They reached the ancient antechamber. Statues of broken, twisted gods best forgotten decorated the walls. The whole place stank of mildew and brimstone, and a hot wind swirled around them. Julio had never been here before. The sacrifice was only demanded once every twenty-one years. It was just his luck to be Mayor when it came due.
 
She undid the robe. He looked away, expecting her to be nude, but she was wearing a modest one-piece swimsuit. He wondered if that made a difference. She’d probably know. She’d been raised her whole life for this moment.
 
She sat on the altar in the center of the room, and they waited.
They didn’t wait long.
 
“Who brings the sacrifice?” asked a creaky voice from nowhere and everywhere at once.
 
“I do,” he said.
 
“And does she come willingly?”
 
“I do,” she said.
 
“And in exchange for her purity, we shall refrain from destroying your town. A most fair bargain, is it not?”
 
“It is,” they said together.
 
Tourmaline laid down on the altar, and a thing emerged from the darkness at the far end of the chamber. It was long and thin and pale. Vaguely humanoid, but then again, vaguely not. To describe it further would require the Mayor to look directly at it, and he knew to do so would drive him irreversibly mad.
 
The horrible god approached the altar. Chuckling, it reached out with its long claws and stroked Tourmaline’s cheek. Its hand burst into flames, and it howled.
 
“This girl is not pure,” it hissed. “What treachery is this?”
 
“She is, I swear,” said the Mayor. “Tell him.”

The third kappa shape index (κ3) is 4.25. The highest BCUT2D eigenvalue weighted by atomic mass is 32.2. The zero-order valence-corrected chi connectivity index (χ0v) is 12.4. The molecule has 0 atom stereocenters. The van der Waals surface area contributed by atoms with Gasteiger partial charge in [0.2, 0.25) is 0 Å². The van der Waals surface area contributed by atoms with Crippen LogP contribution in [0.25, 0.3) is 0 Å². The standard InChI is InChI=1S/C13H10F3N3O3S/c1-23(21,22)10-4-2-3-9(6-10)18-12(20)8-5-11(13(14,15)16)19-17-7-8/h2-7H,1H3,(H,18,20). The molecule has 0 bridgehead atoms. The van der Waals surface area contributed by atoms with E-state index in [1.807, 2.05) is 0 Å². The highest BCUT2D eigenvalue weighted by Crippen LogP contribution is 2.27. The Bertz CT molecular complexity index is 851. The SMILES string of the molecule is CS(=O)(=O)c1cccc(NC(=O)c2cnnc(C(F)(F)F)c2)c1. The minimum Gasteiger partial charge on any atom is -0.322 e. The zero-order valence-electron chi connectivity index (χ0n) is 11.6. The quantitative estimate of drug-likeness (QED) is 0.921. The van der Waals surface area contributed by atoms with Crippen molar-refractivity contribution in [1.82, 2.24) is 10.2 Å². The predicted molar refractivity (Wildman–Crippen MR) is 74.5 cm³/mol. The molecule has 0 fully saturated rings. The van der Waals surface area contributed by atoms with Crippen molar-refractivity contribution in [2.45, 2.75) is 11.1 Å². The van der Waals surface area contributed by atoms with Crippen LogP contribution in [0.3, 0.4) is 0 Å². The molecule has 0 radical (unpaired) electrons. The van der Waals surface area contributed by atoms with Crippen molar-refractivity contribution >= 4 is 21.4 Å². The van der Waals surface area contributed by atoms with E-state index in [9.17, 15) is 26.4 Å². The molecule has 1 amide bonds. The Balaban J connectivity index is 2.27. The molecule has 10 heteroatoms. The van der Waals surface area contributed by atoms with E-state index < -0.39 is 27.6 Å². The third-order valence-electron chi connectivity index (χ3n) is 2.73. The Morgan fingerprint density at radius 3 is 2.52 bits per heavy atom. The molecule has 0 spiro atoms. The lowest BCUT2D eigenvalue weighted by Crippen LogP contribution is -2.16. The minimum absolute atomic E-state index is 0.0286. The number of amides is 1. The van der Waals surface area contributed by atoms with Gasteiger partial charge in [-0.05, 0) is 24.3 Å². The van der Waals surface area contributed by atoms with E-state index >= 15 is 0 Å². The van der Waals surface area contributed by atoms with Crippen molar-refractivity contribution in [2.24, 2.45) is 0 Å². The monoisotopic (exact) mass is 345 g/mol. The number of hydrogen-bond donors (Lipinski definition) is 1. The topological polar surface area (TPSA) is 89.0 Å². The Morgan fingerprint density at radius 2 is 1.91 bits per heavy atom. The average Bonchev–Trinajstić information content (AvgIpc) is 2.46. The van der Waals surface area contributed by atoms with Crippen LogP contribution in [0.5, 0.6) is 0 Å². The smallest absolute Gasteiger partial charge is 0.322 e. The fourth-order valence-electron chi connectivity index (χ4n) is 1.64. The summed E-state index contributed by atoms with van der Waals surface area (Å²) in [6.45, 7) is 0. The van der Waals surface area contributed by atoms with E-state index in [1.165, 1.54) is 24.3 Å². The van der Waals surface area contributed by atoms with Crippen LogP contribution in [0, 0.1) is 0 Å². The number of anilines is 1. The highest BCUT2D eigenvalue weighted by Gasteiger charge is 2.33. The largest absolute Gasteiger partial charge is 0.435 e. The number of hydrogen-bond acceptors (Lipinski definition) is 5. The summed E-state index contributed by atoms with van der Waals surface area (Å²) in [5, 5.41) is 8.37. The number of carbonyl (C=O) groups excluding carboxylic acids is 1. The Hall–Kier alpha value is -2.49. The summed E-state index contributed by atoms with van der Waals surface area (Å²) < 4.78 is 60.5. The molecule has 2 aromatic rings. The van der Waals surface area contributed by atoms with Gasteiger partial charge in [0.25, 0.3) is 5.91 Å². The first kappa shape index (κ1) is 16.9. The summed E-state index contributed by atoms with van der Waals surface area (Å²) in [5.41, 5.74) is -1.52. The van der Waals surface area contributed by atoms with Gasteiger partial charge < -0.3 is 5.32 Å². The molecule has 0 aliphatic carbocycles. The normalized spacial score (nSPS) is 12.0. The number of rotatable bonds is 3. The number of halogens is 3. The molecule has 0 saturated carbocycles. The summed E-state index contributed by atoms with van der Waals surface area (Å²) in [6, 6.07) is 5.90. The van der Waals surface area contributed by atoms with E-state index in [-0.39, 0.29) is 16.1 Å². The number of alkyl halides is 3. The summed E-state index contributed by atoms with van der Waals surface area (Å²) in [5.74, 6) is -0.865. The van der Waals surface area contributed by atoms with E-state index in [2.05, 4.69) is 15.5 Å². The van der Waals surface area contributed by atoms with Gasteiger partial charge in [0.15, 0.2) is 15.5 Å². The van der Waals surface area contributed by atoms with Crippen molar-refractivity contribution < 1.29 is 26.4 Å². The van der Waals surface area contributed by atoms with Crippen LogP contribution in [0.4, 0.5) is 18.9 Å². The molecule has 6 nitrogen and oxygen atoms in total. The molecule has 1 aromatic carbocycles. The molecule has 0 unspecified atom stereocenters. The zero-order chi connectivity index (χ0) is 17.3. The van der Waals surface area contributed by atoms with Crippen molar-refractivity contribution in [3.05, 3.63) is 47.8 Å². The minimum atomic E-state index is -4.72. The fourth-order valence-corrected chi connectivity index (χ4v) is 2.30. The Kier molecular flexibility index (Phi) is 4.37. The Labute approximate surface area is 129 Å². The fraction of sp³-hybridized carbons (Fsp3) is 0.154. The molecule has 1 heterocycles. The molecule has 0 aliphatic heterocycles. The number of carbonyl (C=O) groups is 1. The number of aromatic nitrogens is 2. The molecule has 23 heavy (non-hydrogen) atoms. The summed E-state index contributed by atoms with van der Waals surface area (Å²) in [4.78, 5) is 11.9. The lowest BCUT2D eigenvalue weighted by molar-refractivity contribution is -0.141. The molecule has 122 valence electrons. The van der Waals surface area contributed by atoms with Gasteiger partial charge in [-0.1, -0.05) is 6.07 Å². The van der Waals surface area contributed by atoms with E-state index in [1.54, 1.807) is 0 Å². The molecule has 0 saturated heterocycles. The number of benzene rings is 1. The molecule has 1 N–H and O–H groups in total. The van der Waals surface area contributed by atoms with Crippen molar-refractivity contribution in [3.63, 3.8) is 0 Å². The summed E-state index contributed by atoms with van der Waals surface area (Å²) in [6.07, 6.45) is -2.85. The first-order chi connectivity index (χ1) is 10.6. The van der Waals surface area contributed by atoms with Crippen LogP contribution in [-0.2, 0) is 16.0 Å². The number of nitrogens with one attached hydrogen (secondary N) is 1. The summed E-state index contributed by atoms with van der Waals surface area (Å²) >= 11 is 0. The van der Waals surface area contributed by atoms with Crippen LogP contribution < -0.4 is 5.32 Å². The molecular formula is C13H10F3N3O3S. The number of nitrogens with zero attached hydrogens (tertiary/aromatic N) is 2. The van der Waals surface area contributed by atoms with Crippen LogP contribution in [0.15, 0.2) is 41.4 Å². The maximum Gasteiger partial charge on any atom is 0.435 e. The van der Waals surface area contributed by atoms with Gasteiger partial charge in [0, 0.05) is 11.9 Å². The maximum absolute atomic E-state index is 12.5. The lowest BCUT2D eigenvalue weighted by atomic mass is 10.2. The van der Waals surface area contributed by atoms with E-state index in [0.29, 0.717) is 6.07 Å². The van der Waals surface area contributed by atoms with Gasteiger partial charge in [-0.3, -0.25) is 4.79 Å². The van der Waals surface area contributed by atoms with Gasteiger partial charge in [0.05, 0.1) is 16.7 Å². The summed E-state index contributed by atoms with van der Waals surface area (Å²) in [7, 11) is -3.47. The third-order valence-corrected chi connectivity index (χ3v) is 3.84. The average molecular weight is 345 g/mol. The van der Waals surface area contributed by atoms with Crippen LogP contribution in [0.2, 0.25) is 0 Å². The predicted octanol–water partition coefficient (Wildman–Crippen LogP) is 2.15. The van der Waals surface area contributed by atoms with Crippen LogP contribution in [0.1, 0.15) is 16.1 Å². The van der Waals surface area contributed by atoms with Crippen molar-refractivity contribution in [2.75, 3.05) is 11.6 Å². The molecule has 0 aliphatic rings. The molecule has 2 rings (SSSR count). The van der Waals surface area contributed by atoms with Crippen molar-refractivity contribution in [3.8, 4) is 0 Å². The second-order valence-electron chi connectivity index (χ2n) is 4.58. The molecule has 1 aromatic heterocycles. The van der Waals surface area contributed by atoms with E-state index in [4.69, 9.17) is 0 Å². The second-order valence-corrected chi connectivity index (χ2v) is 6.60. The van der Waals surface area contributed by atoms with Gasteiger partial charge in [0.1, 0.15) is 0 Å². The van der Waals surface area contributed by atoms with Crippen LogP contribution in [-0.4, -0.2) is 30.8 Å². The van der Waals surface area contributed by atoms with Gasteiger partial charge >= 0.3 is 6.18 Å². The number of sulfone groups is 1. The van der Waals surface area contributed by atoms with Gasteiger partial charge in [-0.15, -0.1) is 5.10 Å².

Tourmaline sat up. “Well, they’re might have been some hand stuff, but I didn’t think that counted. Maybe some mouth stuff too. But, like, only once or twice. Maybe three times.”
 
The chamber rumbled. “You dare betray the pact?”
 
“Not me!” said the Mayor. “I didn’t know! Blame MTV! Blame the internet!”
 
The secret god of Rockwood roared. A statue fell over and shattered into pieces.
 
“You shall suffer eternally for this, fool. You and every mortal above shall writhe in agony as I devour their souls for this failure.” The god cackled.
 
Tourmaline punched the thing in its sort-of-face. It sort of exploded and fell to the ground.
 
“You dare touch me! You, impure whore of–”
 
The kicked it, and it whimpered like a wounded puppy.
 
“Fuck you,” she said, “And fuck your antiquated view of sexuality.”
 
She stomped on the god’s back and ground her heel into its back. The thing, once terrifying, was nothing now. Live by the virgin sacrifice, die by it, guessed the Mayor. The thing withered and shrank away until it was nothing.
 
Tourmaline and the Mayor left the antechamber behind. The moment they exited the cave, it collapsed.
 
They drove back. Tourmaline sat in the front this time.
 
“Hand stuff, huh?” asked Julio.
 
She shrugged. “Might have been some more stuff too. Don’t tell my dad.”
 
“Oh, I don’t think he’ll mind,” said the Julio.
 
Chuckling, they left the forgotten gods and their impotent demands behind.
Posted in Short Fiction | 2 Comments

Ferryman

As part of my regularly scheduled posting, Friday is Stuff I’ve Written Day. It’ll be a chance to post something I’m working, something I’ve written a while ago, something I’m thinking about writing, something I just scribbled out on a quiet day. Writing is a strange process, so some of these pieces might be complete stories and others might just be fragments I found interesting enough to share.

This is possibly the beginning of a novella, possibly just something I wrote for my own amusement. Regardless, I hope you enjoy it.

FERRYMAN

Posted in Short Fiction | 1 Comment